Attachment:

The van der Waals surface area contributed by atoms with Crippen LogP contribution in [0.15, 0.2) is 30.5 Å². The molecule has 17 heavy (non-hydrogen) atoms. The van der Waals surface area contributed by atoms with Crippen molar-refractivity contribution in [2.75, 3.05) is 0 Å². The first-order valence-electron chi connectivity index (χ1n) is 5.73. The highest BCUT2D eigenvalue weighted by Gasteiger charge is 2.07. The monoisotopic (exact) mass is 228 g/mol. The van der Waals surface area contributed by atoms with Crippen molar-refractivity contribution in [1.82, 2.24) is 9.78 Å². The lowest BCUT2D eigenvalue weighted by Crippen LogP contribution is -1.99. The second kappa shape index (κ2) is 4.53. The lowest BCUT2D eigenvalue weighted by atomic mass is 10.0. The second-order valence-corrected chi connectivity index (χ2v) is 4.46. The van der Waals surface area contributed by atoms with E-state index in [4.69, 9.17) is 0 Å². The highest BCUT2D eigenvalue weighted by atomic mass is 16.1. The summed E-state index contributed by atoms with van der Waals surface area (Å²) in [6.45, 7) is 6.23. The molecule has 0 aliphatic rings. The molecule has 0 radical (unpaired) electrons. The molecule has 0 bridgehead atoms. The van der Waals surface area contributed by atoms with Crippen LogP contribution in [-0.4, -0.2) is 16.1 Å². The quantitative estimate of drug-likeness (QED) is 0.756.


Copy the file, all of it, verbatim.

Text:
The van der Waals surface area contributed by atoms with Crippen LogP contribution in [0.15, 0.2) is 30.5 Å². The molecule has 17 heavy (non-hydrogen) atoms. The van der Waals surface area contributed by atoms with Crippen molar-refractivity contribution in [2.75, 3.05) is 0 Å². The first-order valence-electron chi connectivity index (χ1n) is 5.73. The highest BCUT2D eigenvalue weighted by Gasteiger charge is 2.07. The monoisotopic (exact) mass is 228 g/mol. The van der Waals surface area contributed by atoms with Crippen molar-refractivity contribution in [1.82, 2.24) is 9.78 Å². The lowest BCUT2D eigenvalue weighted by Crippen LogP contribution is -1.99. The second kappa shape index (κ2) is 4.53. The lowest BCUT2D eigenvalue weighted by atomic mass is 10.0. The second-order valence-corrected chi connectivity index (χ2v) is 4.46. The van der Waals surface area contributed by atoms with E-state index in [4.69, 9.17) is 0 Å². The highest BCUT2D eigenvalue weighted by atomic mass is 16.1. The summed E-state index contributed by atoms with van der Waals surface area (Å²) in [6.45, 7) is 6.23. The molecule has 0 aliphatic rings. The molecule has 0 radical (unpaired) electrons. The molecule has 0 bridgehead atoms. The van der Waals surface area contributed by atoms with Crippen LogP contribution in [-0.4, -0.2) is 16.1 Å². The quantitative estimate of drug-likeness (QED) is 0.756.